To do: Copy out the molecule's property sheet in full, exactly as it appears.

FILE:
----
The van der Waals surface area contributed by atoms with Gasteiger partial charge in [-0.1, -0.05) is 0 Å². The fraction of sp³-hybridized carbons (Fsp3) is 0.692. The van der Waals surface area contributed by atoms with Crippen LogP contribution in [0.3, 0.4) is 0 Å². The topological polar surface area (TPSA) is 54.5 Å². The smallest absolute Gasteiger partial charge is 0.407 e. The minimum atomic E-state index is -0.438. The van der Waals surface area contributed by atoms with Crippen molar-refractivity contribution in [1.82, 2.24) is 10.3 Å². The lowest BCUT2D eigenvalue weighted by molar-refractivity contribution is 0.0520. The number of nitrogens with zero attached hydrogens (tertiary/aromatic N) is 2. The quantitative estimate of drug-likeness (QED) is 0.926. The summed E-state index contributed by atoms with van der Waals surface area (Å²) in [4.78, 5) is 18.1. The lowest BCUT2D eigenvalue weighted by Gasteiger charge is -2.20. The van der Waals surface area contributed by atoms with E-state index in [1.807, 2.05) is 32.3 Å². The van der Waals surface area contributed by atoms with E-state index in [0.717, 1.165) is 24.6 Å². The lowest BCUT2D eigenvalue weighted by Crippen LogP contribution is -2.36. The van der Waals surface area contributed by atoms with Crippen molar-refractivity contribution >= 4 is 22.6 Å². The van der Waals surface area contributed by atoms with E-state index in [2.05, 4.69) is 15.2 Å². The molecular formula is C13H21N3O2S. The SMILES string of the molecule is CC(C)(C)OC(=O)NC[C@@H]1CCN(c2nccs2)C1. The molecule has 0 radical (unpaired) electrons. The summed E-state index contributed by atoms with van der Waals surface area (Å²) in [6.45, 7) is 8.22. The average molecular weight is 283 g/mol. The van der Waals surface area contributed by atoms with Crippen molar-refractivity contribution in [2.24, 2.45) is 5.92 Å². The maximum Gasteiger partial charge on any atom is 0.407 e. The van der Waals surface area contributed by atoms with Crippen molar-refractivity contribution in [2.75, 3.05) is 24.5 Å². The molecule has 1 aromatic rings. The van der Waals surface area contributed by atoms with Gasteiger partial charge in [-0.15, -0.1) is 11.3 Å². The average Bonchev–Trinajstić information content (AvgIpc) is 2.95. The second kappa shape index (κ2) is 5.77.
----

The van der Waals surface area contributed by atoms with Gasteiger partial charge in [-0.1, -0.05) is 0 Å². The fraction of sp³-hybridized carbons (Fsp3) is 0.692. The van der Waals surface area contributed by atoms with Crippen LogP contribution in [0.3, 0.4) is 0 Å². The topological polar surface area (TPSA) is 54.5 Å². The smallest absolute Gasteiger partial charge is 0.407 e. The minimum atomic E-state index is -0.438. The van der Waals surface area contributed by atoms with Crippen molar-refractivity contribution in [1.82, 2.24) is 10.3 Å². The lowest BCUT2D eigenvalue weighted by molar-refractivity contribution is 0.0520. The number of nitrogens with zero attached hydrogens (tertiary/aromatic N) is 2. The quantitative estimate of drug-likeness (QED) is 0.926. The summed E-state index contributed by atoms with van der Waals surface area (Å²) in [4.78, 5) is 18.1. The lowest BCUT2D eigenvalue weighted by Gasteiger charge is -2.20. The van der Waals surface area contributed by atoms with E-state index in [1.807, 2.05) is 32.3 Å². The van der Waals surface area contributed by atoms with E-state index in [0.717, 1.165) is 24.6 Å². The lowest BCUT2D eigenvalue weighted by Crippen LogP contribution is -2.36. The van der Waals surface area contributed by atoms with Crippen molar-refractivity contribution >= 4 is 22.6 Å². The van der Waals surface area contributed by atoms with E-state index in [2.05, 4.69) is 15.2 Å². The molecular formula is C13H21N3O2S. The SMILES string of the molecule is CC(C)(C)OC(=O)NC[C@@H]1CCN(c2nccs2)C1. The molecule has 0 radical (unpaired) electrons. The summed E-state index contributed by atoms with van der Waals surface area (Å²) in [6.45, 7) is 8.22. The average molecular weight is 283 g/mol. The van der Waals surface area contributed by atoms with Crippen molar-refractivity contribution in [2.24, 2.45) is 5.92 Å². The maximum Gasteiger partial charge on any atom is 0.407 e. The van der Waals surface area contributed by atoms with Crippen molar-refractivity contribution in [2.75, 3.05) is 24.5 Å². The molecule has 1 aromatic rings. The van der Waals surface area contributed by atoms with Gasteiger partial charge in [-0.15, -0.1) is 11.3 Å². The average Bonchev–Trinajstić information content (AvgIpc) is 2.95. The second kappa shape index (κ2) is 5.77.